Medication-assisted treatment (MAT) can be a beneficial option for individuals who may be dealing with a more severe case of OCD and AUD. This type of treatment allows an individual to not only take prescription medication as prescribed but participate in psychotherapy as well for added benefit.

One of the best forms of psychotherapy used to treat OCD is cognitive-behavioral therapy (CBT). This type of talk therapy can help individuals develop a more stable pattern of thoughts rather than struggle with problematic ways of thinking. CBT can also help individuals with AUD understand their beliefs and change their behaviors related to their addiction.

Group therapy is also an effective treatment option. In group therapy, like-minded individuals gather together, confide in one another, and learn helpful tips for a more successful recovery. Additionally, family therapy can be a helpful treatment option for individuals who have strained relationships with loved ones due to their behaviors. Therapy can help family members and friends who care the most better understand their loved one’s condition. Family therapy sessions can also help family members reflect on how their behaviors are affecting their loved one and learn how to cope with stressors as a team.

Mental Health and Addiction Treatment With 12 South Recovery

Although AUD and OCD are commonly connected, professional help with 12 South Recovery is strongly advised over self-medicating uncomfortable symptoms. Various types of psychotherapy offered by their facility can teach individuals effective tools, coping skills, and unique strategies. These strategies can help a person with AUD and OCD appropriately respond to fears, compulsions, and unwanted thoughts experienced throughout the day.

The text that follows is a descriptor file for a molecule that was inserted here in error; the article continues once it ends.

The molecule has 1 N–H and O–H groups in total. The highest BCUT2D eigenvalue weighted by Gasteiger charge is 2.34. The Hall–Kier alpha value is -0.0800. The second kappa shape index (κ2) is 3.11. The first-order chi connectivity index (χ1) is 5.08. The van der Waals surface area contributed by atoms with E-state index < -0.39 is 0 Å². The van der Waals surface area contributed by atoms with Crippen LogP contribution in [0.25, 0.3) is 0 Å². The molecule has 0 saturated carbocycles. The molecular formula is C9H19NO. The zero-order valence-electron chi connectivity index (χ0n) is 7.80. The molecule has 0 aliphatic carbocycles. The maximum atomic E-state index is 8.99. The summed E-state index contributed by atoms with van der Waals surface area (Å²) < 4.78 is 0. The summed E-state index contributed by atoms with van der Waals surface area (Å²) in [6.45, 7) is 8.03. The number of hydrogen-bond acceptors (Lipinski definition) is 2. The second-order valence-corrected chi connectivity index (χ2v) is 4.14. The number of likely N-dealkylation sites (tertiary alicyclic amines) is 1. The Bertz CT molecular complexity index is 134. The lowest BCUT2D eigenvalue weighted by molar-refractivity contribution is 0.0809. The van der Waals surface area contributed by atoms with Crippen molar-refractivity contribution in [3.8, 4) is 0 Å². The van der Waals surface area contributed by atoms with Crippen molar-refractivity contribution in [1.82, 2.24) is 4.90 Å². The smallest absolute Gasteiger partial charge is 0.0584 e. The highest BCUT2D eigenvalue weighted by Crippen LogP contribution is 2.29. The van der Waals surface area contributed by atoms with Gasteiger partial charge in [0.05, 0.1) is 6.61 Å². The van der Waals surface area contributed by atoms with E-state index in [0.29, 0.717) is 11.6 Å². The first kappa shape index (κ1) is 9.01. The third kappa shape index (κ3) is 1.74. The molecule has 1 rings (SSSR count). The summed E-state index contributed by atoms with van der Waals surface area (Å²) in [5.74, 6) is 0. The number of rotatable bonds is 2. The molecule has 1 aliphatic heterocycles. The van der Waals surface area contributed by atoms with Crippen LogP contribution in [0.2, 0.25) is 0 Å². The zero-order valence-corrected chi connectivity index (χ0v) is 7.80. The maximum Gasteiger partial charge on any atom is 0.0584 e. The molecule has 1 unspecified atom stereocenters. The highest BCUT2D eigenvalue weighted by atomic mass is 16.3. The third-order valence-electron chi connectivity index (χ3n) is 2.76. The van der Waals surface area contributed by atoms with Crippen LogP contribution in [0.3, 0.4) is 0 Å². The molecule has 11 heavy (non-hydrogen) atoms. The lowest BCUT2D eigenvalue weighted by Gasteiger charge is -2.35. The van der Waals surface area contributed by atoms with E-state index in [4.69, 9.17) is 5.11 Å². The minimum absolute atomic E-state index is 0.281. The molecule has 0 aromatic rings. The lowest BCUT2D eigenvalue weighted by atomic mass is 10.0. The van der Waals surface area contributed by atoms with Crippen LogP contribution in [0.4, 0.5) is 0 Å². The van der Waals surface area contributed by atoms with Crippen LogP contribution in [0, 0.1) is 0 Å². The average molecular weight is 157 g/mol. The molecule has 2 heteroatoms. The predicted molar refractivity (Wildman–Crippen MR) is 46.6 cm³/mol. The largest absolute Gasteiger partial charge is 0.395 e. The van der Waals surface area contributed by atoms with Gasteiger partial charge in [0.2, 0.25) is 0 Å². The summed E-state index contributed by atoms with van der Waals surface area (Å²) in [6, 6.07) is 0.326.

12 South Recovery offers multiple levels of care to assist those facing challenges with addiction or their dual diagnosis. Caring staff members can assist people in finding mental stability and abstinence from alcoholic beverages. A dual-diagnosis program is a perfect option for individuals who are seeking professional care for a variety of challenges. In this program, an individualized treatment plan is designed to focus closely on each person’s unique needs. This integrative approach increases the potential for long-term recovery.

Practicing a self-care routine is also important. When people are motivated to practice self-care techniques in their everyday lives, they will gain the most from their individualized treatment plan. Everyone deserves to heal.

Individuals with OCD are at an increased risk of developing alcohol use disorder (AUD). Having a dual diagnosis can feel overwhelming for some individuals. Fortunately, 12 South Recovery is a leader in Orange County mental health treatment. We provide experienced, compassionate care for those who are struggling. We understand that AUD is a cognitive disease, affecting an individual’s behavior, personality, and priorities. We focus on evidence-based therapy and treatment, medical support, and compassionate care. This focus provides each of our patients with the tools they need to address their unique issues. If you or a loved one are in need of emotional and professional support for AUD and OCD, call 12 South Recovery at (888) 830-8374 today.